Rich Leach was the face of the Michigan Wolverines football team.
Kirk Gibson was the face of the Michigan State football team.
The two All-Americans had many battles on the gridiron, and on the baseball diamond in college. Both chose to continue their baseball careers and both were drafted by the Detroit Tigers in the first round.
“The way it worked out was unbelievable,” Leach said during his appearance at a recent West Michigan Whitecaps Michigan-Michigan State Rivalry Day. “Kirk Gibson and I were arch rivals in college and best friends after that.”
Gibson was drafted No. 12 overall in the 1978 MLB Amateur Draft, while Leach was the No. 13 pick the following year after finishing third in the Heisman Trophy voting. Their bond as elite multi-sport athletes was instantaneous once they were on the same team.
“We had a chance to play together,” Leach said, who led Michigan to three Big Ten titles and three Rose Bowl appearances. “We competed against each other in college. With that kind of rivalry, we didn’t want to converse too much. He was drafted and I met him there and that is where it started. We became teammates the following year. I knew so many of their players because our Michigan baseball team used to go to Lakeland for spring break. So I got to know them. That was very exciting.”
Leach was on both sides of a pretty good baseball rivalry in the 1980s between the Tigers and the Toronto Blue Jays.
“I was picked up by the Blue Jays and played there for five years,” Leach said. “I was right in the middle of the rivalry. The rivalry was so strong in the ’80s. It was tough because of my relationship with the Detroit guys.”
And the Tigers being his hometown team, born in Flint. It was devastating when Leach was released by the Tigers in spring training of 1984, leaving the hometown hero out of the picture for the magical World Series run.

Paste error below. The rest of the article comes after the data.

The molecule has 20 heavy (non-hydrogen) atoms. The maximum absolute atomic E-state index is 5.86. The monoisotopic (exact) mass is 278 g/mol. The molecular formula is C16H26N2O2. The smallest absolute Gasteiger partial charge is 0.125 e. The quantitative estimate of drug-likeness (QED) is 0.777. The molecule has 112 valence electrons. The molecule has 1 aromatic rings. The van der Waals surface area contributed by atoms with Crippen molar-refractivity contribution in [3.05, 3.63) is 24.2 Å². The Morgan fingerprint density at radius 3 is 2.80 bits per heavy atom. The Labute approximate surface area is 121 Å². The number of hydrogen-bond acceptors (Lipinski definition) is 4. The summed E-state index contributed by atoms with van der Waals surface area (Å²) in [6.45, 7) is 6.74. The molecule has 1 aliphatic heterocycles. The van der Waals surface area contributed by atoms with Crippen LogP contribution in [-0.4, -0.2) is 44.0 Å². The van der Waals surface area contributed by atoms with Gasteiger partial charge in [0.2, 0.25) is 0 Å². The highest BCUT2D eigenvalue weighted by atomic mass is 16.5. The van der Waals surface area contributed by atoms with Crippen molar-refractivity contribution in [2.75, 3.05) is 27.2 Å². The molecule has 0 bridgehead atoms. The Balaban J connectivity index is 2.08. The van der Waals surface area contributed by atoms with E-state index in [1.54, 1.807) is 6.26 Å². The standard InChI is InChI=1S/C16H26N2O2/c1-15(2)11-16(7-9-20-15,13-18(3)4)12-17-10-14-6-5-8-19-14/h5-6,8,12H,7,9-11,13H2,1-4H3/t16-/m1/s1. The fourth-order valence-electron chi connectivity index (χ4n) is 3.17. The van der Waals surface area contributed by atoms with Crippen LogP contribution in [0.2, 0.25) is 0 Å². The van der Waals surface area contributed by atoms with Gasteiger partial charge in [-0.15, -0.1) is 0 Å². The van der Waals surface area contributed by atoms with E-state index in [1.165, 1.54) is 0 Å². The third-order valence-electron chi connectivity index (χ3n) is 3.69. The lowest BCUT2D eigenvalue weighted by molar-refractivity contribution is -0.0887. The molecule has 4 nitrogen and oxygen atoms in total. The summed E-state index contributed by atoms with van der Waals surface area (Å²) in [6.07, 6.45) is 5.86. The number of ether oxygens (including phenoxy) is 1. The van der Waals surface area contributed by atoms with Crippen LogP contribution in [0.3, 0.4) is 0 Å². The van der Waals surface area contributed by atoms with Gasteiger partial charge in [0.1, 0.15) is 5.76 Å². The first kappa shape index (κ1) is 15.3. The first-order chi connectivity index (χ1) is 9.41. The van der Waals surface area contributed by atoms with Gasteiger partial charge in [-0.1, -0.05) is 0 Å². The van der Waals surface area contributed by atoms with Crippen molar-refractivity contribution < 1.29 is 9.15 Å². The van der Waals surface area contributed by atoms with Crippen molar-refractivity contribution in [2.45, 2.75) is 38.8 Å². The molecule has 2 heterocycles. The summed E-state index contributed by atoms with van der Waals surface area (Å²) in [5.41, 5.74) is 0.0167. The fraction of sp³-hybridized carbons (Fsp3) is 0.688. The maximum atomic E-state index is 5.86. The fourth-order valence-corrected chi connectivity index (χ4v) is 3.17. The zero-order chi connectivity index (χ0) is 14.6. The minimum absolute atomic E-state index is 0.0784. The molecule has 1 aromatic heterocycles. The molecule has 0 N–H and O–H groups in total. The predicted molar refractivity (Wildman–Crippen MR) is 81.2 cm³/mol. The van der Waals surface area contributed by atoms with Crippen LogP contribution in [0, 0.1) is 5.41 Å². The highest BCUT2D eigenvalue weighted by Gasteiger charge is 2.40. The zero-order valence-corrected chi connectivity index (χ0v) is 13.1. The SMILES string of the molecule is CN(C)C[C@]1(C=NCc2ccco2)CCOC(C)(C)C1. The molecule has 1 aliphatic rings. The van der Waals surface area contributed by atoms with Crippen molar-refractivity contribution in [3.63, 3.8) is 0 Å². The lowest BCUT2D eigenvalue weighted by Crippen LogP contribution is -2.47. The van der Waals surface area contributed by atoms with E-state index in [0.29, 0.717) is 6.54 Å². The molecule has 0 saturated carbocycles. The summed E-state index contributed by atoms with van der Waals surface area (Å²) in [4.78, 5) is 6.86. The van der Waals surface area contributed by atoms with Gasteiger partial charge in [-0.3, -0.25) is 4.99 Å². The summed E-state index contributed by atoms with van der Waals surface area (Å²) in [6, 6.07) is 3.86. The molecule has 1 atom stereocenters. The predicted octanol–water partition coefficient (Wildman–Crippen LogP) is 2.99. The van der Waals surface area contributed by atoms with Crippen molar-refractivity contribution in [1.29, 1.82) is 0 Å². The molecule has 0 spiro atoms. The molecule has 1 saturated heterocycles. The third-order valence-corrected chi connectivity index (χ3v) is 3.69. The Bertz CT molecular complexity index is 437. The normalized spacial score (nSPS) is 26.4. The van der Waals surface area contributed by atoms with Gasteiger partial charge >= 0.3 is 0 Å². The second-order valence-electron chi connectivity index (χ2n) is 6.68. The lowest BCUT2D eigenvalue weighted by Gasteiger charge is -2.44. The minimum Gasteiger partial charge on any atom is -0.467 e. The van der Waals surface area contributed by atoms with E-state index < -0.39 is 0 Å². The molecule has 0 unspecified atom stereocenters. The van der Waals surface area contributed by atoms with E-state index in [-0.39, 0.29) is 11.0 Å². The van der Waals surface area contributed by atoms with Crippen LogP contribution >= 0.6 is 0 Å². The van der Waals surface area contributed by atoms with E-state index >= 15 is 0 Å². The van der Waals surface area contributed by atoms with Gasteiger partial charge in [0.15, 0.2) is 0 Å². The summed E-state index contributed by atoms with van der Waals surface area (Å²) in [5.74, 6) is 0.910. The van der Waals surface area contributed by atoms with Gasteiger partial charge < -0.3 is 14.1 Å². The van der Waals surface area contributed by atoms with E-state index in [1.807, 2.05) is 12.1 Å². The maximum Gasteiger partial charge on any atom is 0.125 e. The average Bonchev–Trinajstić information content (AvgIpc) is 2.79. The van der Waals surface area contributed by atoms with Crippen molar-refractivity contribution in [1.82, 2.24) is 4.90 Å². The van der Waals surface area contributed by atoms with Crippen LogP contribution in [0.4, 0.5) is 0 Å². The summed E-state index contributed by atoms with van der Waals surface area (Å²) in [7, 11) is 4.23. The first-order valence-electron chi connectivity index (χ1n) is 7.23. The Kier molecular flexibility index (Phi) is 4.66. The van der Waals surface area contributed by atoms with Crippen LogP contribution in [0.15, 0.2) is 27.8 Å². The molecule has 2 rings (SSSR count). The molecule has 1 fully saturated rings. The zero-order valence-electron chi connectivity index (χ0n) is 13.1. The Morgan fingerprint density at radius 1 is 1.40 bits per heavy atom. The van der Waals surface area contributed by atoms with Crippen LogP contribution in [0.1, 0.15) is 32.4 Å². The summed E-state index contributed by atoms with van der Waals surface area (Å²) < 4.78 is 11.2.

“Growing up here, I was fortunate enough to be drafted by the Tigers,” he said.
Leach played three years with the Tigers, batting .236 with seven home runs in 235 games. He then went on to Toronto for five years before finishing his career with a year in Texas and a year in San Francisco. He batted .268 for his career with 18 home runs, 183 RBIs, 205 runs scored in 799 games.
His first thrill in the big leagues came on August 18, 1981, at Tiger Stadium against the Twins. Leach hit a towering three-run homer into the lower deck in right field off righthander Roger Erickson in the sixth inning to break a scoreless tie. It was his first major league home run, and Gibson got a great look at it — he was standing on second base and scored right in front of his former college rival. Another big moment came on September 29th when Leach stroked a three-run triple in a blowout win over the Orioles at The Corner. The vistory kept the Tigers in a tie atop the AL East.
Leach made the opening day roster with Detroit in 1982 and 1983, but had a difficult time finding playing time. The Tigers had several outfielders and first basemen in the pipeline at that time. Sparky Anderson used him as a defensive replacement and off the bench as a pinch-hitter. In three years with the Tigers, Leach hit four pinch homers.
In 1986, Leach batted. 309 in 110 games as a utility player for the Blue Jays.
But the Tigers-Blue Jays rivalry was nothing compared to Michigan-Michigan State football.
“We were 3-1 [against MSU] when I played but the one loss was my senior year, so that sticks in your craw for a long, long time. It is a great rivalry. You have a lot of friends at both schools from high school. I love college football, that is my passion. I look forward to football season every year. Back in those days there were normally three red-letter games [Michigan State, Ohio State and Notre Dame]. Players know what’s going on. They know when it is a big game. They know to be ready. You don’t have to worry about attitude being good that week.”
You never know, one of those opponents might just become a teammate down the road — maybe even in another sport.